Are you tired of the same old advice on prioritizing, like "Know what's important to you," "Write a To-Do list" and "Use this productivity app"?
Well, here's the good news: That's about to change.
All you need is a clean piece of paper, a pencil and a place where you can sit back, relax and enjoy some coffee (or whichever beverage you prefer). (Click here
to tweet this thought.)
On the paper, draw a five-column table. Label the first column "My Priorities" and list everything you consider important to you in that column.
Then, label the succeeding columns with the following questions, in order:
Column 2: Why am I doing this again?
List the reasons why the items in Column 1 are important to you.
For example, if you're a full-time office worker
who freelances on the side, your priorities will include "My Job" and "My Freelancing Side Gig." You can write "Because I need a stable source of income" next to "My Job," and "Because I want to turn my creative passion into a profession" next to "My Freelancing Side Gig."
Whatever you do, don't leave anything out. This is important for the next step, which is...
Column 3: Are the "whys" worth it?
In this part, think about whether your priorities are worth struggling for. Going back to the previous example, is the "stable source of income" worth the extra hours you spend at the office? Is your pursuit
of your "creative passion" worth the complaints from family and friends that you don't have enough time for them — or for yourself — anymore?
If your answer to these questions is "Yes," put a checkmark in Column 3 next to the corresponding item in Column 2. Otherwise, leave the space blank.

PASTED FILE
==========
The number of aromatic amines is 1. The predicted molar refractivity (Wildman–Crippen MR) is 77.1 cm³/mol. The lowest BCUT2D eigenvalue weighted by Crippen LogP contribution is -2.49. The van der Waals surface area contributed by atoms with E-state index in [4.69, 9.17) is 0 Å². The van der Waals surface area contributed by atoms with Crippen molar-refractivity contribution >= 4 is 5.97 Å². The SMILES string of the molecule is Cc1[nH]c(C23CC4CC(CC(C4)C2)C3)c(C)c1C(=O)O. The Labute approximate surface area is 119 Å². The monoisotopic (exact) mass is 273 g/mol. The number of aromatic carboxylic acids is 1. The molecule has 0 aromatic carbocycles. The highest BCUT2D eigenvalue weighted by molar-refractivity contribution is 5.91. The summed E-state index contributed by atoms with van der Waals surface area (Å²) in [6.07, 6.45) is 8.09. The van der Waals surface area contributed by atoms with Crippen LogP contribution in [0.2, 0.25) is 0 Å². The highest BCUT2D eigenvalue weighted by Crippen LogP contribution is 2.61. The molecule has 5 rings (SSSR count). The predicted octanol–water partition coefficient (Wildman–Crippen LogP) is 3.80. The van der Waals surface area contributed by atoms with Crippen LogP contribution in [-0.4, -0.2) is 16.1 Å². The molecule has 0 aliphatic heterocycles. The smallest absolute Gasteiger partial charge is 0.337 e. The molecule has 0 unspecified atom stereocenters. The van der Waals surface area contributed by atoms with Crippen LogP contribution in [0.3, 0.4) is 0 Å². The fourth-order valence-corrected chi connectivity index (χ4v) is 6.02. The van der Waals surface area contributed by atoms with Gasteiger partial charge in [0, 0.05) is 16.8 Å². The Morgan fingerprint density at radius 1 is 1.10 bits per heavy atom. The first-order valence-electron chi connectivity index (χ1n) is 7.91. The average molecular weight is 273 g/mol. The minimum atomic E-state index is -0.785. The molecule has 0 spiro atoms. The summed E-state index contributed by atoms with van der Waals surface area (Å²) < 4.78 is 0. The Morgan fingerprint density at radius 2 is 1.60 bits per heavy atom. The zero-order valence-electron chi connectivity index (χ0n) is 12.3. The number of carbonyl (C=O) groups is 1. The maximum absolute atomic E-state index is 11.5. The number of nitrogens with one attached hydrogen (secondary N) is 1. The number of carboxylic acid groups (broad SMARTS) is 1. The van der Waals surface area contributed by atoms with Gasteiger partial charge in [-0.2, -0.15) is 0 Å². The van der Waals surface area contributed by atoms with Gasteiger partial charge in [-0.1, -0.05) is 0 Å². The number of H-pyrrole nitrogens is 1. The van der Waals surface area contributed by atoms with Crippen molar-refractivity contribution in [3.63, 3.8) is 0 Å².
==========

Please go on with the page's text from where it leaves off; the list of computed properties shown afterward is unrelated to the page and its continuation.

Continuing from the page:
Column 4: What's the worst that can happen if I ditch this?
Sometimes, the priorities listed in Column 1 bog you down, to the point that you feel like dropping some of them. In that case, you'll want to visualize the logical
worst-case scenarios that can happen from doing so, and list these scenarios under Column 4.
This may be a bit difficult, since humans aren't hardwired to think about worst-case scenarios, but you have to do it if you want to psychologically prepare yourself for the worst. It's best if you list as many items as you can in this part, so you can easily answer the question...
Column 5: Am I prepared for the worst?
If the scenarios you listed in Column 4 happen to you today
, will you be prepared for them? Under Column 5, put a check mark next to the corresponding item in Column 4 if "No," and leave the space blank if "Yes."
Better take a deep breath first, because this is going to be the hardest part of the exercise. (Don't worry; it's also the last part.)
Add up the number of Column 3 checkmarks and the number of Column 5 checkmarks per Column 1 item
. For example, let's suppose "My Job" has 12 checks in Column 3, and seven checks in Column 5, while "My Freelancing
Side Gig" has 11 checks in Column 3, and two checks in Column 5.
Then, subtract the numbers in Column 5 from the ones in Column 3. "My Job" would have five net check marks (12 - 7), while "My Freelancing Gig" would have nine (11 - 2).
Based on these final numbers, rank your priorities from highest to lowest, in terms of net checkmarks. Using our examples, "My Freelancing Gig" would have the highest score, and should therefore be your top priority.
Voila! You have an instant, organized list of your current
priorities. Pretty neat, huh?
If there's one thing you should prioritize, it's your priorities. Why not try this exercise today, and let us know in the comments section how it worked for you?
Issa Mirandilla writes about freelancing, writing, marketing, careers, and other business-related topics. Give her a nudge on Twitter or visit her website here.